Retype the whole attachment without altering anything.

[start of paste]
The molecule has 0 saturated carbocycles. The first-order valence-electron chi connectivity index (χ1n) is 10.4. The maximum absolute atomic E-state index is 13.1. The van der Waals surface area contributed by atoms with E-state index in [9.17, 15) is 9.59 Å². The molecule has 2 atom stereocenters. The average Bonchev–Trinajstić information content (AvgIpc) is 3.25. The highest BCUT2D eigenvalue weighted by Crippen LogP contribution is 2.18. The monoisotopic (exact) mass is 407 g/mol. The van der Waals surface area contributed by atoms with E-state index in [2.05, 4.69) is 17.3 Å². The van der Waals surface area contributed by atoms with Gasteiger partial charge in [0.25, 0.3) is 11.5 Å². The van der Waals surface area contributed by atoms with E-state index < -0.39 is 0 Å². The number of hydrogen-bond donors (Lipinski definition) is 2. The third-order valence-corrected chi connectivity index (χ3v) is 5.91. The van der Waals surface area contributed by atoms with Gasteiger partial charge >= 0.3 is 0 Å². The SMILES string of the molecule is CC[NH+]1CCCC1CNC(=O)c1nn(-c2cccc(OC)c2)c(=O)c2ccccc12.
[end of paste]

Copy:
The molecule has 0 saturated carbocycles. The first-order valence-electron chi connectivity index (χ1n) is 10.4. The maximum absolute atomic E-state index is 13.1. The van der Waals surface area contributed by atoms with E-state index in [9.17, 15) is 9.59 Å². The molecule has 2 atom stereocenters. The average Bonchev–Trinajstić information content (AvgIpc) is 3.25. The highest BCUT2D eigenvalue weighted by Crippen LogP contribution is 2.18. The monoisotopic (exact) mass is 407 g/mol. The van der Waals surface area contributed by atoms with E-state index in [2.05, 4.69) is 17.3 Å². The van der Waals surface area contributed by atoms with Gasteiger partial charge in [0.25, 0.3) is 11.5 Å². The van der Waals surface area contributed by atoms with E-state index < -0.39 is 0 Å². The number of hydrogen-bond donors (Lipinski definition) is 2. The third-order valence-corrected chi connectivity index (χ3v) is 5.91. The van der Waals surface area contributed by atoms with Gasteiger partial charge >= 0.3 is 0 Å². The SMILES string of the molecule is CC[NH+]1CCCC1CNC(=O)c1nn(-c2cccc(OC)c2)c(=O)c2ccccc12.